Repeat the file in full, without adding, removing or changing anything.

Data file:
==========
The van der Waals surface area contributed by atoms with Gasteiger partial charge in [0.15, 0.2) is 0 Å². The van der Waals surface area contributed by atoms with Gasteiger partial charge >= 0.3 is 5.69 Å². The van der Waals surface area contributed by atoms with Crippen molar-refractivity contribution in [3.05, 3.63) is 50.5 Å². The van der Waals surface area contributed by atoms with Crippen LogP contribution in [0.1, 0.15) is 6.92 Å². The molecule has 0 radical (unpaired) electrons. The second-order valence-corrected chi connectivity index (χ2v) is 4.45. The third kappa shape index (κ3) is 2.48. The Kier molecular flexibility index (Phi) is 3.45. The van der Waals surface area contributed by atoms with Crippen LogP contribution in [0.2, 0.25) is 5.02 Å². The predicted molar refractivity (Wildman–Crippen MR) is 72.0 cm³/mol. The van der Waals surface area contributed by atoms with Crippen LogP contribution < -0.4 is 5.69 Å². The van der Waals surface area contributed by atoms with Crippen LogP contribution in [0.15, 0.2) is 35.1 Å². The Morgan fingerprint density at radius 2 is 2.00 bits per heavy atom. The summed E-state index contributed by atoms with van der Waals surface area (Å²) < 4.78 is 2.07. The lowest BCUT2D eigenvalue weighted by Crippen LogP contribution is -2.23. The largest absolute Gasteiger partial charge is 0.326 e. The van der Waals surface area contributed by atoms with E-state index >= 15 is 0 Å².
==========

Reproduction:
The van der Waals surface area contributed by atoms with Gasteiger partial charge in [0.15, 0.2) is 0 Å². The van der Waals surface area contributed by atoms with Gasteiger partial charge >= 0.3 is 5.69 Å². The van der Waals surface area contributed by atoms with Crippen molar-refractivity contribution in [3.05, 3.63) is 50.5 Å². The van der Waals surface area contributed by atoms with Crippen LogP contribution in [0.1, 0.15) is 6.92 Å². The molecule has 0 radical (unpaired) electrons. The second-order valence-corrected chi connectivity index (χ2v) is 4.45. The third kappa shape index (κ3) is 2.48. The Kier molecular flexibility index (Phi) is 3.45. The van der Waals surface area contributed by atoms with Crippen LogP contribution in [0.2, 0.25) is 5.02 Å². The predicted molar refractivity (Wildman–Crippen MR) is 72.0 cm³/mol. The van der Waals surface area contributed by atoms with Crippen LogP contribution < -0.4 is 5.69 Å². The van der Waals surface area contributed by atoms with Crippen LogP contribution in [0.15, 0.2) is 35.1 Å². The Morgan fingerprint density at radius 2 is 2.00 bits per heavy atom. The summed E-state index contributed by atoms with van der Waals surface area (Å²) < 4.78 is 2.07. The lowest BCUT2D eigenvalue weighted by Crippen LogP contribution is -2.23. The largest absolute Gasteiger partial charge is 0.326 e. The van der Waals surface area contributed by atoms with E-state index >= 15 is 0 Å².